Article  |   October 2009
Behavior Predictors of Language Development Over 2 Years in Children With Autism Spectrum Disorders
Author Affiliations & Notes
  • Karen D. Bopp
    The University of British Columbia, Vancouver, Canada
  • Pat Mirenda
    The University of British Columbia, Vancouver, Canada
  • Bruno D. Zumbo
    The University of British Columbia, Vancouver, Canada
  • Contact author: Karen D. Bopp, The University of British Columbia, 2125 Main Mall, Vancouver, BC, Canada, V6T 1Z4. E-mail: bopp@interchange.ubc.ca.
Development / Special Populations / Autism Spectrum / Attention, Memory & Executive Functions / Language
Article   |   October 2009
Behavior Predictors of Language Development Over 2 Years in Children With Autism Spectrum Disorders
Journal of Speech, Language, and Hearing Research October 2009, Vol.52, 1106-1120. doi:10.1044/1092-4388(2009/07-0262)
History: Accepted 13 Jan 2009 , Received 27 Nov 2007 , Revised 10 Apr 2008
Journal of Speech, Language, and Hearing Research October 2009, Vol.52, 1106-1120. doi:10.1044/1092-4388(2009/07-0262)
History: Accepted 13 Jan 2009 , Received 27 Nov 2007 , Revised 10 Apr 2008

Purpose: This exploratory study examined predictive relationships between 5 types of behaviors and the trajectories of vocabulary and language development in young children with autism over 2 years.

Method: Participants were 69 children with autism assessed using standardized measures prior to the initiation of early intervention (T1) and 6 months (T2), 12 months (T3), and 24 months (T4) later. Growth curve modeling examined the extent to which behaviors at T1 and changes in behaviors between T1 and T2 predicted changes in development from T1 to T4.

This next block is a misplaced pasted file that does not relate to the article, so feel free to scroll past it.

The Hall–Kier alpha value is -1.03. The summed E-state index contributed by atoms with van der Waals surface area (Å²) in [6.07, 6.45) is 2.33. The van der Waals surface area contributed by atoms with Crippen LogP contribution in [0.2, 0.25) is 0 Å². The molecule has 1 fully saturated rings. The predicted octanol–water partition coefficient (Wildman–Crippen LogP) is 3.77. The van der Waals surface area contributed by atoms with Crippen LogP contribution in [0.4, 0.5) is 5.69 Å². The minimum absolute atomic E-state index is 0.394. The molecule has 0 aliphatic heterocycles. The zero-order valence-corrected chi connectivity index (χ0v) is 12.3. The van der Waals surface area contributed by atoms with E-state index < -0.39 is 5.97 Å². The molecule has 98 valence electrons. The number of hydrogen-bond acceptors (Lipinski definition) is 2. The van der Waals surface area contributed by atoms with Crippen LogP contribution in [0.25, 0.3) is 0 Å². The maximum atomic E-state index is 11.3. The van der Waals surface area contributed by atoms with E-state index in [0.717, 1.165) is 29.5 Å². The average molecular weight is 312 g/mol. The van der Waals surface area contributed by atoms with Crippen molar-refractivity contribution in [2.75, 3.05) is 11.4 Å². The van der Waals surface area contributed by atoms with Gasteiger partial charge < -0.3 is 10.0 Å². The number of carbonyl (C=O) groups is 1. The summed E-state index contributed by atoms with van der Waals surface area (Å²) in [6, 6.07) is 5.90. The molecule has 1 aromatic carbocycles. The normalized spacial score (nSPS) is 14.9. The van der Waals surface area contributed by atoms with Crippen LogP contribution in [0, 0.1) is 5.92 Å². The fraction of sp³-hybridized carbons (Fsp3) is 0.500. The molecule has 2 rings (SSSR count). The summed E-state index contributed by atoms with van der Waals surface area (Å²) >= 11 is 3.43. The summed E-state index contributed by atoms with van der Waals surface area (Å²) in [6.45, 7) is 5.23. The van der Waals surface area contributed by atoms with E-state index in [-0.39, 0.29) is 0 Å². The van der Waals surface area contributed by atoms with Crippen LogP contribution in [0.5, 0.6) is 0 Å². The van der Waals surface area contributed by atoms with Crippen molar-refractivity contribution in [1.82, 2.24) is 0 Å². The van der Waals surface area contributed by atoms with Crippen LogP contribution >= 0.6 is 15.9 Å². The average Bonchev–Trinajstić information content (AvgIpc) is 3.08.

Results: Regardless of T1 nonverbal IQ and autism severity, high scores for inattentive behaviors at T1 predicted lower rates of change in vocabulary production and language comprehension over 2 years. High scores for social unresponsiveness at T1 predicted lower rates of change in vocabulary comprehension and production and in language comprehension over 2 years. Scores for insistence on sameness behaviors, repetitive stereotypic motor behaviors, and acting-out behaviors at T1 did not predict the rate of change of any child measure over 2 years beyond differences accounted for by T1 autism severity and nonverbal IQ status.

Conclusions: The results are discussed with regard to their implications for early intervention and understanding the complex factors that affect developmental outcomes.

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